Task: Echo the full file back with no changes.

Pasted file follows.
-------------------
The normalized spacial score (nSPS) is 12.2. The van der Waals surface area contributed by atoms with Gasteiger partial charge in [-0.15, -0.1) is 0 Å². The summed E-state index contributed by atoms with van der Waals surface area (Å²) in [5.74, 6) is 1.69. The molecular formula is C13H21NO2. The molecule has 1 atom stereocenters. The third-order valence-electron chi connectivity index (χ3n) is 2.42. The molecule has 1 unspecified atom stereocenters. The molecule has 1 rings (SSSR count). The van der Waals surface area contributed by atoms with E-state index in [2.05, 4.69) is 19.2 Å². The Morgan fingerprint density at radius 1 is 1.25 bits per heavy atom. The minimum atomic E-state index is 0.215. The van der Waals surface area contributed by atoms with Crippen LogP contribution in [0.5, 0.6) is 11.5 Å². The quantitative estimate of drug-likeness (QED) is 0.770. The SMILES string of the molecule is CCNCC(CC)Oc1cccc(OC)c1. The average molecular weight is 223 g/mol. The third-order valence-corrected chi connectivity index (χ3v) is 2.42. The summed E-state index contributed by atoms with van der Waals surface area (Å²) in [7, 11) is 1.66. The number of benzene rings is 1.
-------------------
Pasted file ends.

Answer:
The normalized spacial score (nSPS) is 12.2. The van der Waals surface area contributed by atoms with Gasteiger partial charge in [-0.15, -0.1) is 0 Å². The summed E-state index contributed by atoms with van der Waals surface area (Å²) in [5.74, 6) is 1.69. The molecular formula is C13H21NO2. The molecule has 1 atom stereocenters. The third-order valence-electron chi connectivity index (χ3n) is 2.42. The molecule has 1 unspecified atom stereocenters. The molecule has 1 rings (SSSR count). The van der Waals surface area contributed by atoms with E-state index in [2.05, 4.69) is 19.2 Å². The Morgan fingerprint density at radius 1 is 1.25 bits per heavy atom. The minimum atomic E-state index is 0.215. The van der Waals surface area contributed by atoms with Crippen LogP contribution in [0.5, 0.6) is 11.5 Å². The quantitative estimate of drug-likeness (QED) is 0.770. The SMILES string of the molecule is CCNCC(CC)Oc1cccc(OC)c1. The average molecular weight is 223 g/mol. The third-order valence-corrected chi connectivity index (χ3v) is 2.42. The summed E-state index contributed by atoms with van der Waals surface area (Å²) in [7, 11) is 1.66. The number of benzene rings is 1.